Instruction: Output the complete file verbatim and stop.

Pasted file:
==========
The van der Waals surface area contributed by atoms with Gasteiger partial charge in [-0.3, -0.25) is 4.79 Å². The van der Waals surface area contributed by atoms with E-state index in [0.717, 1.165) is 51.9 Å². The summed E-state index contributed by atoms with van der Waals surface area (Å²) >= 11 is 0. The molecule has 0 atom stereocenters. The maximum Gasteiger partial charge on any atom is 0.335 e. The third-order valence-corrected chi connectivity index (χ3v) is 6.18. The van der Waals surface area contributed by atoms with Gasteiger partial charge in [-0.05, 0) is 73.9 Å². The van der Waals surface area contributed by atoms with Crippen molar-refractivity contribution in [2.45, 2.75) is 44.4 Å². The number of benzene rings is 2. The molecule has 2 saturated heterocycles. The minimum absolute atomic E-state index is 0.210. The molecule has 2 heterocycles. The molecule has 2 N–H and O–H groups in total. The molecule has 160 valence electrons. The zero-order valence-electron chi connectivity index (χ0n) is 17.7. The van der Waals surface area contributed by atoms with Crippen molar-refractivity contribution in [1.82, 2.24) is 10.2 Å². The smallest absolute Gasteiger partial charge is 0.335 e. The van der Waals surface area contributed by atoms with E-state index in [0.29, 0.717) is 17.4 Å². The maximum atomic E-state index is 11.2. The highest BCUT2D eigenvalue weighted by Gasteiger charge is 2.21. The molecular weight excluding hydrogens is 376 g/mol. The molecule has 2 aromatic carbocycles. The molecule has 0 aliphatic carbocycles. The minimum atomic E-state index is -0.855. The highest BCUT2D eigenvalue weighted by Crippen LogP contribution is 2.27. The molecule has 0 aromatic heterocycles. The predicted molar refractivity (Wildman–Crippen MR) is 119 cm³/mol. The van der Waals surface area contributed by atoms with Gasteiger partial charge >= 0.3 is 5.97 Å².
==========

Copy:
The van der Waals surface area contributed by atoms with Gasteiger partial charge in [-0.3, -0.25) is 4.79 Å². The van der Waals surface area contributed by atoms with E-state index in [0.717, 1.165) is 51.9 Å². The summed E-state index contributed by atoms with van der Waals surface area (Å²) >= 11 is 0. The molecule has 0 atom stereocenters. The maximum Gasteiger partial charge on any atom is 0.335 e. The third-order valence-corrected chi connectivity index (χ3v) is 6.18. The van der Waals surface area contributed by atoms with Gasteiger partial charge in [-0.05, 0) is 73.9 Å². The van der Waals surface area contributed by atoms with Crippen molar-refractivity contribution in [2.45, 2.75) is 44.4 Å². The number of benzene rings is 2. The molecule has 2 saturated heterocycles. The minimum absolute atomic E-state index is 0.210. The molecule has 2 heterocycles. The molecule has 2 N–H and O–H groups in total. The molecule has 160 valence electrons. The zero-order valence-electron chi connectivity index (χ0n) is 17.7. The van der Waals surface area contributed by atoms with Crippen molar-refractivity contribution in [1.82, 2.24) is 10.2 Å². The smallest absolute Gasteiger partial charge is 0.335 e. The van der Waals surface area contributed by atoms with E-state index in [0.29, 0.717) is 17.4 Å². The maximum atomic E-state index is 11.2. The highest BCUT2D eigenvalue weighted by Gasteiger charge is 2.21. The molecular weight excluding hydrogens is 376 g/mol. The molecule has 2 aromatic carbocycles. The molecule has 0 aliphatic carbocycles. The minimum atomic E-state index is -0.855. The highest BCUT2D eigenvalue weighted by Crippen LogP contribution is 2.27. The molecule has 0 aromatic heterocycles. The predicted molar refractivity (Wildman–Crippen MR) is 119 cm³/mol. The van der Waals surface area contributed by atoms with Gasteiger partial charge >= 0.3 is 5.97 Å².